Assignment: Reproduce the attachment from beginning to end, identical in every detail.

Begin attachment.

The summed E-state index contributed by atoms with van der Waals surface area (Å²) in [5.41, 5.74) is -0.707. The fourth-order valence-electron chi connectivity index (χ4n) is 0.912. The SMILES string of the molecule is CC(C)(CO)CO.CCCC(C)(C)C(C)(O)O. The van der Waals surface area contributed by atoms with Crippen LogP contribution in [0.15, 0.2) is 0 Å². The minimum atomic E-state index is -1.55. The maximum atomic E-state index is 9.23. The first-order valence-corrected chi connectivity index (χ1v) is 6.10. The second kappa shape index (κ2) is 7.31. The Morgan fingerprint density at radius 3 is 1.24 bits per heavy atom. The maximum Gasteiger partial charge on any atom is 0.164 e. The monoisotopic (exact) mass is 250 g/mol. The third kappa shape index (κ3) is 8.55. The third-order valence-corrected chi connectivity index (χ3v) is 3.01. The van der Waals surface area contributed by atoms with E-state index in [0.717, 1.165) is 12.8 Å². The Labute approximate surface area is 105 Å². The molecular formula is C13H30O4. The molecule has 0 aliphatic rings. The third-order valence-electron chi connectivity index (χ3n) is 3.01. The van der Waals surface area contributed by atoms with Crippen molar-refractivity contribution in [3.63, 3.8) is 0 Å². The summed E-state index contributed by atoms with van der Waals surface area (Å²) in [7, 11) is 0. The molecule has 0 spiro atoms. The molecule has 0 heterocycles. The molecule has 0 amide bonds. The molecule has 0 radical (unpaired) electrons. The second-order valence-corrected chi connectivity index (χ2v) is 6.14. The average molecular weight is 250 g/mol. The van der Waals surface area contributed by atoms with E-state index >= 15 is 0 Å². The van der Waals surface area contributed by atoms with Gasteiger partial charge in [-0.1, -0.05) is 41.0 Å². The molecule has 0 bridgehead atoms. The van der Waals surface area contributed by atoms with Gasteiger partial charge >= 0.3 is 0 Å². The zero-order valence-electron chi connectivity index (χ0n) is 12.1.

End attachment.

The summed E-state index contributed by atoms with van der Waals surface area (Å²) in [5.41, 5.74) is -0.707. The fourth-order valence-electron chi connectivity index (χ4n) is 0.912. The SMILES string of the molecule is CC(C)(CO)CO.CCCC(C)(C)C(C)(O)O. The van der Waals surface area contributed by atoms with Crippen LogP contribution in [0.15, 0.2) is 0 Å². The minimum atomic E-state index is -1.55. The maximum atomic E-state index is 9.23. The first-order valence-corrected chi connectivity index (χ1v) is 6.10. The second kappa shape index (κ2) is 7.31. The Morgan fingerprint density at radius 3 is 1.24 bits per heavy atom. The maximum Gasteiger partial charge on any atom is 0.164 e. The monoisotopic (exact) mass is 250 g/mol. The third kappa shape index (κ3) is 8.55. The third-order valence-corrected chi connectivity index (χ3v) is 3.01. The van der Waals surface area contributed by atoms with E-state index in [0.717, 1.165) is 12.8 Å². The Labute approximate surface area is 105 Å². The molecular formula is C13H30O4. The molecule has 0 aliphatic rings. The third-order valence-electron chi connectivity index (χ3n) is 3.01. The van der Waals surface area contributed by atoms with Crippen molar-refractivity contribution in [3.63, 3.8) is 0 Å². The summed E-state index contributed by atoms with van der Waals surface area (Å²) in [7, 11) is 0. The molecule has 0 spiro atoms. The molecule has 0 heterocycles. The molecule has 0 amide bonds. The molecule has 0 radical (unpaired) electrons. The second-order valence-corrected chi connectivity index (χ2v) is 6.14. The average molecular weight is 250 g/mol. The van der Waals surface area contributed by atoms with E-state index >= 15 is 0 Å². The van der Waals surface area contributed by atoms with Gasteiger partial charge in [-0.1, -0.05) is 41.0 Å². The molecule has 0 bridgehead atoms. The van der Waals surface area contributed by atoms with Gasteiger partial charge >= 0.3 is 0 Å². The zero-order valence-electron chi connectivity index (χ0n) is 12.1.